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5 Books to Read if You’re a Fan of Jordan Peele’s Us

by  | April 29

I’m not the biggest fan of horror movies. Not only am I the biggest chicken ever, and I shriek and flinch like I’m being tortured by the villain on the screen, but my scaredy-catness will linger for several days as I replay the nightmare over and over again in my mind. So, you might wonder why I subject myself to Jordan Peele films since I’m so jumpy that a complete stranger once offered to hold my hand during The Ring. I am willing to get over my fears in order to see groundbreaking films like Get Out and Us that explore race relations in America, feature hilarious dialogue, and present chilling scenes that make you want to talk back to the screen. Usually “Oh hell naw” is the only thing I can manage to mutter between my clenched teeth. Us was particularly disturbing to me because it was about psychotic doppelgängers who terrorize a family at their beach house. There is nothing scarier to me than being attacked by your bizarro self and bizarre loved ones! If you’re a fan of Us, narratives that explore the duality of self, and doppelgängers, then I’ve got a list of books for you!

The Outsider

The Outsider

by Stephen King

An eleven-year-old boy’s body is found brutally murdered in a park, and several eyewitnesses see beloved Little League coach, English teacher, and devoted father Terry Maitland leave the scene of the crime. No one wants to believe that he could be behind this heinous act, but his DNA and fingerprints are all over the body. What confuses everybody is that Terry has an airtight alibi and several witnesses—both colleagues and strangers—can verify that he was miles away when the boy was murdered. Not only is the book creepy AF, but it plays into one of my biggest fears, being accused of a crime I did not commit!

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The Need

The Need

by Helen Phillips

Molly is a stressed mother who is trying to do it all. She’s a paleobotanist who has uncovered some controversial artifacts at a fossil quarry, including a Bible with feminist leanings that has attracted media attention and crazed conspiracy theorists. At home, she’s simply a frazzled mom trying to take care of her four-year-old and one-year-old while her musician husband is away on tour. One night, while she is home alone with the children, she is dramatically confronted by an intruder wearing an eerie deer mask. The masked intruder seems to know everything about Molly and her family, and when the mask finally comes off, the results are haunting.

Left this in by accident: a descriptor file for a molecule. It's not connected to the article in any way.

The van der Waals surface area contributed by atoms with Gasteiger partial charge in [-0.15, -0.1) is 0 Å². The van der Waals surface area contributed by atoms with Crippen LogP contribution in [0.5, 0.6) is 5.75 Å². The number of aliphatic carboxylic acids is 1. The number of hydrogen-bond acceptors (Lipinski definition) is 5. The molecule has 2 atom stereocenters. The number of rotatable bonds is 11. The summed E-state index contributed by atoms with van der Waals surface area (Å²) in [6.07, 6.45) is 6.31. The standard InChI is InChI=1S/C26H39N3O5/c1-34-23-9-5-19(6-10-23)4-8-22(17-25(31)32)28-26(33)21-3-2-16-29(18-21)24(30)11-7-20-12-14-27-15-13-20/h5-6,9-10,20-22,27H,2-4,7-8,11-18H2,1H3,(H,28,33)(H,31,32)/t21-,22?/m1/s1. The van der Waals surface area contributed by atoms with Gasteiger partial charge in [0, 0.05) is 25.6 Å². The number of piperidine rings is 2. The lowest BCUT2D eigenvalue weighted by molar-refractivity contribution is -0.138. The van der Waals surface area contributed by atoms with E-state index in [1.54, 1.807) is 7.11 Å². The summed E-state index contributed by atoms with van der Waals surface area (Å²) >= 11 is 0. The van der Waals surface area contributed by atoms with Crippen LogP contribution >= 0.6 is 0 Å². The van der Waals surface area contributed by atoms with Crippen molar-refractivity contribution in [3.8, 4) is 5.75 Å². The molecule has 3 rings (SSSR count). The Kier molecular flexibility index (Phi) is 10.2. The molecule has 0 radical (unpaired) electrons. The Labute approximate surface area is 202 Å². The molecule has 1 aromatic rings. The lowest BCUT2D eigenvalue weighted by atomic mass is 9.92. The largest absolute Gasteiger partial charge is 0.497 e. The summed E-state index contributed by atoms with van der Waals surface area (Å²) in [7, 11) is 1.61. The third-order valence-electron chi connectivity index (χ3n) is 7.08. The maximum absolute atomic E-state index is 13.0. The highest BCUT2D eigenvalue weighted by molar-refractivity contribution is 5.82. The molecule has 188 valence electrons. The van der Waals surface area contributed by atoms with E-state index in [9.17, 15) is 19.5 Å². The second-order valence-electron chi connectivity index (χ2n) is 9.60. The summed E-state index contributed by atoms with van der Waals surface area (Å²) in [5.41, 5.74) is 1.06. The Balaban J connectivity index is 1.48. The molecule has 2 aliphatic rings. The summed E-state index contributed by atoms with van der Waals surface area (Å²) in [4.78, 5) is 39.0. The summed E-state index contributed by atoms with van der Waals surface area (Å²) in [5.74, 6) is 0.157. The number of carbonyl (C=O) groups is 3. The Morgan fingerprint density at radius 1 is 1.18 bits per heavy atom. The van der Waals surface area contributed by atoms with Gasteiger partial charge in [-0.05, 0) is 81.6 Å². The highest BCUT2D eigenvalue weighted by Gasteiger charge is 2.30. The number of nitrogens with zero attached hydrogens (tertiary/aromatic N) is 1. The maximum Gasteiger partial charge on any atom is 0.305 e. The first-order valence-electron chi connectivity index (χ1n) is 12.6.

Releasing July 2019

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Fight Club

Fight Club

by Chuck Palahniuk

Most likely you’ve seen the cult classic film with Brad Pitt and Edward Norton, but have you read the novel Fight Club? Everyone knows that the book a film or TV series is based on is almost always far superior, so what better way to revisit the story of Tyler Durden and his after-hours boxing matches than with the actual novel? Will you be able to see the twist coming? Talk about the ultimate alter ego!

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Never Let Me Go

Never Let Me Go

by Kazuo Ishiguro

Never Let Me Go is such a haunting piece of dystopian fiction that it really feels like it could take place in the near, near future. It’s Black Mirror before there was a Black Mirror. I have read the story of Kathy H., a “carer” for organ donors, at least three times. Kathy reminisces about her life growing up in an idyllic English boarding school called Hailsham. The boarding school is secluded and the children are kept separate from the rest of society. It isn’t until the children become teenagers and graduate that they realize what their life purpose truly is. Never Let Me Go is so beautifully written, and the film it was based on doesn’t do it justice. Don’t even bother watching it (you can see I have strong opinions about this masterpiece) and go out and buy the book if you haven’t read it already.

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The Likeness

The Likeness

by Tana French

The Likeness is the sequel to Irish crime novelist Tana French’s detective novel In the Woods. The book is set six months later and Detective Cassie Maddox has asked to be transferred out of the Dublin Murder Squad to Domestic Violence. She thinks she is done with investigating murders, when a woman is found killed and looks just like Cassie herself. Even more surprising is that the woman had an ID with an alias that Cassie used to use when she was an undercover police officer. Cassie is suddenly thrust back into the world of homicide as she tries to find out who killed this girl and who she was?

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